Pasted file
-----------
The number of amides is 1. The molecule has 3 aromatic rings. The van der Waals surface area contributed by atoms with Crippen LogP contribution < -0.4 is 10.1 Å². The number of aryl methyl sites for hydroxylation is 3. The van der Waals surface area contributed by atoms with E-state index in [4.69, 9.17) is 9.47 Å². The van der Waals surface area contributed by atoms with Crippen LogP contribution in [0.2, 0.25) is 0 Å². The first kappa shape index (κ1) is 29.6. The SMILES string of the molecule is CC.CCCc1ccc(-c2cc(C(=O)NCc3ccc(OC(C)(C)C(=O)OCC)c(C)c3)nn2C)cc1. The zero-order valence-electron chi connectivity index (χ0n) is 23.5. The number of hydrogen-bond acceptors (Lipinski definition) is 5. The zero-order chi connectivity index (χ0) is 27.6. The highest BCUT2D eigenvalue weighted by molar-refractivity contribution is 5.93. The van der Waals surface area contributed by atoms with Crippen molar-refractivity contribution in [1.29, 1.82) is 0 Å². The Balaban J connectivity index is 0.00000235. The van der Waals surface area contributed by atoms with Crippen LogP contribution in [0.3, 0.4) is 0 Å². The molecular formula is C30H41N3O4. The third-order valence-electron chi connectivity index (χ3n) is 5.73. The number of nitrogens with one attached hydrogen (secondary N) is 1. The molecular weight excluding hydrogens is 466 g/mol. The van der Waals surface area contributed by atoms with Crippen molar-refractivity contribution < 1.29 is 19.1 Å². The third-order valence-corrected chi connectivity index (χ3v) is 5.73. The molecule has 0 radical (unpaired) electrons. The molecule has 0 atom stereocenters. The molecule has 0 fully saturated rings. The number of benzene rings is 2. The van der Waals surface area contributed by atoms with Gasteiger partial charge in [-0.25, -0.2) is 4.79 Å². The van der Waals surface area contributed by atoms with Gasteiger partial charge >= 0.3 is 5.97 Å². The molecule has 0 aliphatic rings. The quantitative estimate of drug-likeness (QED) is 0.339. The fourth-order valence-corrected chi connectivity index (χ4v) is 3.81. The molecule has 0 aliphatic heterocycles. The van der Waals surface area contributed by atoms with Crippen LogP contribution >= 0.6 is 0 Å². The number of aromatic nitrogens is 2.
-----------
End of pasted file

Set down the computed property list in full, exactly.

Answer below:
The number of amides is 1. The molecule has 3 aromatic rings. The van der Waals surface area contributed by atoms with Crippen LogP contribution < -0.4 is 10.1 Å². The number of aryl methyl sites for hydroxylation is 3. The van der Waals surface area contributed by atoms with E-state index in [4.69, 9.17) is 9.47 Å². The van der Waals surface area contributed by atoms with Crippen LogP contribution in [0.2, 0.25) is 0 Å². The first kappa shape index (κ1) is 29.6. The SMILES string of the molecule is CC.CCCc1ccc(-c2cc(C(=O)NCc3ccc(OC(C)(C)C(=O)OCC)c(C)c3)nn2C)cc1. The zero-order valence-electron chi connectivity index (χ0n) is 23.5. The number of hydrogen-bond acceptors (Lipinski definition) is 5. The zero-order chi connectivity index (χ0) is 27.6. The highest BCUT2D eigenvalue weighted by molar-refractivity contribution is 5.93. The van der Waals surface area contributed by atoms with Crippen molar-refractivity contribution in [1.29, 1.82) is 0 Å². The Balaban J connectivity index is 0.00000235. The van der Waals surface area contributed by atoms with Crippen LogP contribution in [0.3, 0.4) is 0 Å². The molecular formula is C30H41N3O4. The third-order valence-electron chi connectivity index (χ3n) is 5.73. The number of nitrogens with one attached hydrogen (secondary N) is 1. The molecular weight excluding hydrogens is 466 g/mol. The van der Waals surface area contributed by atoms with Crippen molar-refractivity contribution < 1.29 is 19.1 Å². The third-order valence-corrected chi connectivity index (χ3v) is 5.73. The molecule has 0 radical (unpaired) electrons. The molecule has 0 atom stereocenters. The molecule has 0 fully saturated rings. The number of benzene rings is 2. The van der Waals surface area contributed by atoms with Gasteiger partial charge in [-0.25, -0.2) is 4.79 Å². The van der Waals surface area contributed by atoms with Gasteiger partial charge >= 0.3 is 5.97 Å². The molecule has 0 aliphatic rings. The quantitative estimate of drug-likeness (QED) is 0.339. The fourth-order valence-corrected chi connectivity index (χ4v) is 3.81. The molecule has 0 aliphatic heterocycles. The van der Waals surface area contributed by atoms with Crippen LogP contribution >= 0.6 is 0 Å². The number of aromatic nitrogens is 2.